This is not news by any means, but there are a few good entries in the Stanford Encyclopedia that are worth bringing everyone's attention to. The first is the algebra entry. It is written by Vaughan Pratt. Both Restall's Introduction to Substructural Logics and Dunn and Hardegree's Algebraic Methods in Philosophical Logic make it clear that there are important links between algebra and various areas of logic. Both books are also very well written, although Restall's has an unfortunate number of typos. There is also an entire entry on the mathematics of boolean algebra, which at first brush seems to be the least well written of the three. Finally there is an article on category theory, which I gather isn't that popular as a subject except at Carnegie Mellon and among some physicists. Eventually they will teach it again at CMU and I will take it; then I will be able to comment on the SEP article. It looks good to my untutored eye though.
Sunday, August 19, 2007
I seem to be having more trouble writing up posts while on vacation than I originally expected. Why I expected it to be easy to write posts on vacation is anybody's guess.
I wanted to write up a few things about Mark Wilson's masterful Wandering Significance, but I'm very slow at figuring out how to integrate it with the ideas that I think it will fit best. One aspect of the book that I found intriguing is Mark's insistence on the importance of concrete application and example. Logic and philosophy of language tend to like abstraction, but there are parts of me that much prefer the concrete as well. One of the problems with abundant abstraction that Mark points to is something that he calls the Theory T syndrome. He doesn't seem to define it anywhere that I could find but he does describe it and give some examples. It seems to be the often seen and overused move to considering only an abstract or schematized notion instead of a concrete instance. This in itself is not bad, and Mark describes many instances of abstraction, schematization, axiomatization, etc. that have proved fruitful. What the syndrome consists in is the move to schema or abstraction that excessively rarifies the notion in question. Considering only the abstractions provides too much opportunity to miss out important details or to just abstract them out. For example, when one considers an arbitrary theory T, one usually takes this on the logical model of a set of sentences closed under some form of logical consequence. This means that T is an infinite collection of sentences. One of Mark's complaints is that many things that get brought under this rubric are not fruitfully viewed as collections of sentences with that much structure. Rather, they present themselves as, in his words, intriguing proposals or guides about what to do. I think there is an example closer to home than any physical theory that he talks about. This is Russell's theory of descriptions. This theory isn't viewed as a set of sentences closed under consequence. It is, in various forms, directions about what to do when one encounters a particular string of words. There isn't a first-order theory of descriptions T that we compare to an equivalent theory T'. I think Mark puts his point entertainingly and well, so I will quote him at length (this also makes it look like I wrote more; theft 1, honest toil 0):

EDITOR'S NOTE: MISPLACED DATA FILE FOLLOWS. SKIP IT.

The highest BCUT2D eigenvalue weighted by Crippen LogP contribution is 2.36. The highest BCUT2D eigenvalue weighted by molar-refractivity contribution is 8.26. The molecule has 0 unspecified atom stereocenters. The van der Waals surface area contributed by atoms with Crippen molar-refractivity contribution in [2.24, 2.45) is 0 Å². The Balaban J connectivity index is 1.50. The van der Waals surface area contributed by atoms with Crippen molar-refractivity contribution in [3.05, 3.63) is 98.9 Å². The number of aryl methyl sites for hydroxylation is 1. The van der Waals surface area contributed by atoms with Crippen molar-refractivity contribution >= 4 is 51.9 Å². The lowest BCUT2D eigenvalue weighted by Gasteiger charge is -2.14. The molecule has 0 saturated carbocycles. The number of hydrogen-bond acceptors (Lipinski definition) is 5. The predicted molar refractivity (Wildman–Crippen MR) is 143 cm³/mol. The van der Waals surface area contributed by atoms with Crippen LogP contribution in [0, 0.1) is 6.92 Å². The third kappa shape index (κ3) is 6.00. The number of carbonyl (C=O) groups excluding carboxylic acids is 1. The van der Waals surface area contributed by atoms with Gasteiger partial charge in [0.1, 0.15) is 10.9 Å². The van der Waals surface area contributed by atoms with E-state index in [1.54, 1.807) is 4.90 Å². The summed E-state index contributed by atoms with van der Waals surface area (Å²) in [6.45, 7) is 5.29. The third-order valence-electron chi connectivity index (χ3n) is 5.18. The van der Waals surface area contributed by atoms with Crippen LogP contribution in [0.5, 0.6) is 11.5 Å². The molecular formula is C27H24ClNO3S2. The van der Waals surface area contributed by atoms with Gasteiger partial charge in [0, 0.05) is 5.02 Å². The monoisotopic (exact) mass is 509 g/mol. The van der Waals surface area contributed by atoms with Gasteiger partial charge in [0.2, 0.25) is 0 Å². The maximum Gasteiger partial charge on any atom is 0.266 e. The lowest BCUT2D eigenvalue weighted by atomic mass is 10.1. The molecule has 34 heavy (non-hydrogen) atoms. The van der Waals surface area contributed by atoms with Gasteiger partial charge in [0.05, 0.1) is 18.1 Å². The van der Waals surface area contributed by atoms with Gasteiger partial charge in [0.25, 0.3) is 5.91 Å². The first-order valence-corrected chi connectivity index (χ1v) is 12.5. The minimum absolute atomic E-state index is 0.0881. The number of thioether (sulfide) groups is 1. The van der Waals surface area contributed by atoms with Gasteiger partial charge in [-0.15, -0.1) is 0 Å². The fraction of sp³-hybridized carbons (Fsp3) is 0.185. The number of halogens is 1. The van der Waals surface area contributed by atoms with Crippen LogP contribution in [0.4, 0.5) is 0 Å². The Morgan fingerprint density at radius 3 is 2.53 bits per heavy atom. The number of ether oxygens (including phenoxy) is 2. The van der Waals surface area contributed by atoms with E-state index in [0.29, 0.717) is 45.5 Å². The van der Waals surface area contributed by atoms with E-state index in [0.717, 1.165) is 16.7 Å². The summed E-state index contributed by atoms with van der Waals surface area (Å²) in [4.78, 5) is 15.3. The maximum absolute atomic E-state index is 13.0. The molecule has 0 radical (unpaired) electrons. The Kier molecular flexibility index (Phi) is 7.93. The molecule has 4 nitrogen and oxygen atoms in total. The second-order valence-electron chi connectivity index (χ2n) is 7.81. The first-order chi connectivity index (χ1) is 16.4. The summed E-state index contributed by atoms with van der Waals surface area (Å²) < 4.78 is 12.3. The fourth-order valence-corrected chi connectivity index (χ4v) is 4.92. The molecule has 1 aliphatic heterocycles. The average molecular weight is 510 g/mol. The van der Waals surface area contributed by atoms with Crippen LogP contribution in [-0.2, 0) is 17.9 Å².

"While on this topic, there is a related misconception that merits deflationary comment. In rendering "theories" into schematic Ts and T's, our syndrome puffs the humble word "theory" into something quite grand, without it being exactly clear in what its grandeur consists (it reminds me of the log that was mistaken for a god in Aesop). Mild-mannered "theory," in its vernacular and scientific employments, often connotes little more than "an intriguing proposal," but it serves us well in that lowly capacity. For example, a "mean field theory" in solid state physics represents a suggestion as to how key quantities in the subject might be profitably approximated—that is, the "theory" properly qualifies as a mathematical guess that anticipates that the values of relevant physical variables will stay fairly closely to certain easy-to-calculate patterns. Such guesswork presently "belongs to physics" only because mathematicians haven’t been able to verify, by their own stricter standards of proof, that the technique actually works (a quite large portion of so-called "physical theorizing" partakes of this "mathematical guess" status). When we prattle philosophically about "theory," however, we commonly imagine that it represents some utterly freewheeling set of doctrines dreamed up by the creativity of man and is then submitted to verification or rejection at the hands of Nature. But this picture can be quite misleading. We don’t normally consider the response "about 10,000" to the question "what is 328 times 316?" qualifies as a theory, but the logical status of what are frequently called "theories" in real life physics is approximately that. To be sure, the employment of mean field averaging does represent an "intriguing proposal" and that is why we call it a "theory.""